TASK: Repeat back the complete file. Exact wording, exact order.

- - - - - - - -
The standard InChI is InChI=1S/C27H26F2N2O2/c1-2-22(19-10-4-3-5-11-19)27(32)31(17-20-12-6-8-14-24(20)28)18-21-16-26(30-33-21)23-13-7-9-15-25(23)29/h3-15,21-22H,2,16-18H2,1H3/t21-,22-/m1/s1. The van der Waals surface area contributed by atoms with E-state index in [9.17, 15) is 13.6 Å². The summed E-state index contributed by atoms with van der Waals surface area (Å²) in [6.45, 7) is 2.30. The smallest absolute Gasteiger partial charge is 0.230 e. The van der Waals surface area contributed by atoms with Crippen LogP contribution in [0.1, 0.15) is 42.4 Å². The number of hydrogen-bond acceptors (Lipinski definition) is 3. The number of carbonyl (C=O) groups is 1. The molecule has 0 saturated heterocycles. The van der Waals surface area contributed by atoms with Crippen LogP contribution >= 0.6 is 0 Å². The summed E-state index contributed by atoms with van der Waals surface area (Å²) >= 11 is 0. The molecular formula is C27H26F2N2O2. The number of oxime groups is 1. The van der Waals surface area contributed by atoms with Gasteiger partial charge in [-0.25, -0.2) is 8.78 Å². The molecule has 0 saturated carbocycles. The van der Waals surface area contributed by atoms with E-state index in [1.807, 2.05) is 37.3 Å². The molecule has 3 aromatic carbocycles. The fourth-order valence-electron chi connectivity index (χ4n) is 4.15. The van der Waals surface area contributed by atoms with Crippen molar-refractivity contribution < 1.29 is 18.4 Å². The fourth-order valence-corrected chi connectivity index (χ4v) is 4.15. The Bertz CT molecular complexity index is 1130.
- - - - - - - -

The standard InChI is InChI=1S/C27H26F2N2O2/c1-2-22(19-10-4-3-5-11-19)27(32)31(17-20-12-6-8-14-24(20)28)18-21-16-26(30-33-21)23-13-7-9-15-25(23)29/h3-15,21-22H,2,16-18H2,1H3/t21-,22-/m1/s1. The van der Waals surface area contributed by atoms with E-state index in [9.17, 15) is 13.6 Å². The summed E-state index contributed by atoms with van der Waals surface area (Å²) in [6.45, 7) is 2.30. The smallest absolute Gasteiger partial charge is 0.230 e. The van der Waals surface area contributed by atoms with Crippen LogP contribution in [0.1, 0.15) is 42.4 Å². The number of hydrogen-bond acceptors (Lipinski definition) is 3. The number of carbonyl (C=O) groups is 1. The molecule has 0 saturated heterocycles. The van der Waals surface area contributed by atoms with Crippen LogP contribution >= 0.6 is 0 Å². The summed E-state index contributed by atoms with van der Waals surface area (Å²) >= 11 is 0. The molecular formula is C27H26F2N2O2. The number of oxime groups is 1. The van der Waals surface area contributed by atoms with Gasteiger partial charge in [-0.25, -0.2) is 8.78 Å². The molecule has 0 saturated carbocycles. The van der Waals surface area contributed by atoms with E-state index in [1.807, 2.05) is 37.3 Å². The molecule has 3 aromatic carbocycles. The fourth-order valence-electron chi connectivity index (χ4n) is 4.15. The van der Waals surface area contributed by atoms with Crippen molar-refractivity contribution < 1.29 is 18.4 Å². The fourth-order valence-corrected chi connectivity index (χ4v) is 4.15. The Bertz CT molecular complexity index is 1130.